Use this URL to cite or link to this record in EThOS: http://ethos.bl.uk/OrderDetails.do?uin=uk.bl.ethos.295582
Title: The structure and dynamics of a community of Ectomycorrhizas in a Sitka spruce plantation with special reference to Tylospora fibrillosa (Burt.) donk
Author: Taylor, Andrew F. S.
Awarding Body: University of Aberdeen
Current Institution: University of Aberdeen
Date of Award: 1991
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Abstract:
Root tip demography of a 43 year old Sitka spruce stand was determined over a two year period. A total of 35,300 root tips were examined. A total of 14 mycorrhizal and 4 non-mycorrhizal root tip types were recognised. One mycorrhizal type, formed by Tylospora fibrillosa, made up 67% of the root tips examined, the rest each made up less than 5% of the population. The level of infection was high, with c. 94% of the root tips infected with mycorrhizal fungi. There were marked short term fluctuations in the numbers and relative abundance of some of the types, as well as longer term, unidirectional increases in the dominant type and decreases in the numbers and relative abundance of non-mycorrhizal root tips. The effect of the addition of carbon and nitrogen was examined. Carbon addition had very little effect on the mycorrhizal population as a whole. Nitrogen, on the other hand, had a very marked effect on several of the root tip types. The relative abundance and the numbers of Tylospora fibrillosa mycorrhizas were both reduced by the addition of nitrogen, whereas the relative abundance and numbers of non-mycorrhizal tips increased. A large gradient of weight of organic matter and moisture existed on the site and this was shown to strongly influence the spatial distribution of the root tip types. Russula ochroleuca mycorrhizas were shown to have a positive association with organic matter and moisture. The occurrence of E-type mycorrhizas was negatively correlated with the accumulation of organic matter, which supports the idea that these mycorrhizas are primarily associated with mineral soil. Finally, the population structure of T.fibrillosa was examined using somatic incompatibility (SI) to determine the clone size of the fungus on the site. No SI was found between any of the isolates, even when collected 20m apart. This could mean that either T.fibrillosa does not exhibit SI or that the clone from which the isolates were collected was larger than 20m across.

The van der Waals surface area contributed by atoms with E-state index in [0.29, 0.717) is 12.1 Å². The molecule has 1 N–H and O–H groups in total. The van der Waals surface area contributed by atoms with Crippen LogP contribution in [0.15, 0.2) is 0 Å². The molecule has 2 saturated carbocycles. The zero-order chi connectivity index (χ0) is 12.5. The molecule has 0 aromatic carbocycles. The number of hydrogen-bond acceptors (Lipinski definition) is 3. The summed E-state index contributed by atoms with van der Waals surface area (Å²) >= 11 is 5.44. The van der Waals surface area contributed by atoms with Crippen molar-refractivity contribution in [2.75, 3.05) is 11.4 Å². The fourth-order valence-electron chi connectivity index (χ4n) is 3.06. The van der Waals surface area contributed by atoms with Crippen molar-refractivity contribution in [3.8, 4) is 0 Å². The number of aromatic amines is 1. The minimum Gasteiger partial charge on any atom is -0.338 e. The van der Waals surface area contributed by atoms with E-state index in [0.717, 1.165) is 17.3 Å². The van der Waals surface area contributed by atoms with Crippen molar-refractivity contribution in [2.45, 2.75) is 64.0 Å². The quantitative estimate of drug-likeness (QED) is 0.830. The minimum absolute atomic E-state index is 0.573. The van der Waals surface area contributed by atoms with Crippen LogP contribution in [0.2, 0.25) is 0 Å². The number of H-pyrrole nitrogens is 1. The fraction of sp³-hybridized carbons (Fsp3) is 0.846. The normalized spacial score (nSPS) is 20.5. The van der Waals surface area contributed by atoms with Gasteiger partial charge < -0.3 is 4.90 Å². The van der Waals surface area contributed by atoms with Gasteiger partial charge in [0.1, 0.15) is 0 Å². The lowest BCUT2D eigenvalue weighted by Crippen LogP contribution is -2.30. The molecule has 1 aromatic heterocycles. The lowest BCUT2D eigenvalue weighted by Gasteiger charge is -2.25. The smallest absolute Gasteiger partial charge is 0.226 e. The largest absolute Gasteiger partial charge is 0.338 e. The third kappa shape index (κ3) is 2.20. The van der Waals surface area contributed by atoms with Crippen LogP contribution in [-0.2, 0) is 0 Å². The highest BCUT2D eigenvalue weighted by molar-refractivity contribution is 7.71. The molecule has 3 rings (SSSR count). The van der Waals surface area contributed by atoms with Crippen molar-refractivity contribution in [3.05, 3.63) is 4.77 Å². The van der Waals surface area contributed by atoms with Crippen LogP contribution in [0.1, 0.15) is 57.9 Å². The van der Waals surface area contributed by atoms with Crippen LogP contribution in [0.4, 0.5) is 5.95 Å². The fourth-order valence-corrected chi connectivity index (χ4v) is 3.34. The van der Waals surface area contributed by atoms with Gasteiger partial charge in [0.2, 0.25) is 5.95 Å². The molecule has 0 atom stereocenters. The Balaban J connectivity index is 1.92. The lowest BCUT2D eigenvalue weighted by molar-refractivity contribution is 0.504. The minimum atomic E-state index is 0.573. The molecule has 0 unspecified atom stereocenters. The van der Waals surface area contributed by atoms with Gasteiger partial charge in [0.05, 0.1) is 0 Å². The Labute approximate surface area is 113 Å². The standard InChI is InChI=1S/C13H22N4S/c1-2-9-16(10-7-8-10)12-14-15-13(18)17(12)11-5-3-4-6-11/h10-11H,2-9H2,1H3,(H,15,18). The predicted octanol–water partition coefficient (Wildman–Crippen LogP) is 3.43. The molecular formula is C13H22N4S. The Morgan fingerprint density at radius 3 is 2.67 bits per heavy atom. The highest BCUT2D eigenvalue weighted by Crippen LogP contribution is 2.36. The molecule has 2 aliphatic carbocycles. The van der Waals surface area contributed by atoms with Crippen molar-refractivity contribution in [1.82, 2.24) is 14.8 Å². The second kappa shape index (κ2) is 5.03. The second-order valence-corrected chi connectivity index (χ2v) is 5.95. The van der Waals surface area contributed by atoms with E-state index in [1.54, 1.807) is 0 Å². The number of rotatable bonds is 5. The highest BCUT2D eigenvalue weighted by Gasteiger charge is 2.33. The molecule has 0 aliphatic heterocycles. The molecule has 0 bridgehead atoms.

Supervisor: Not available Sponsor: Not available
Qualification Name: Thesis (Ph.D.) Qualification Level: Doctoral
EThOS ID: uk.bl.ethos.295582  DOI: Not available
Keywords: Root tip demography Botany Forests and forestry
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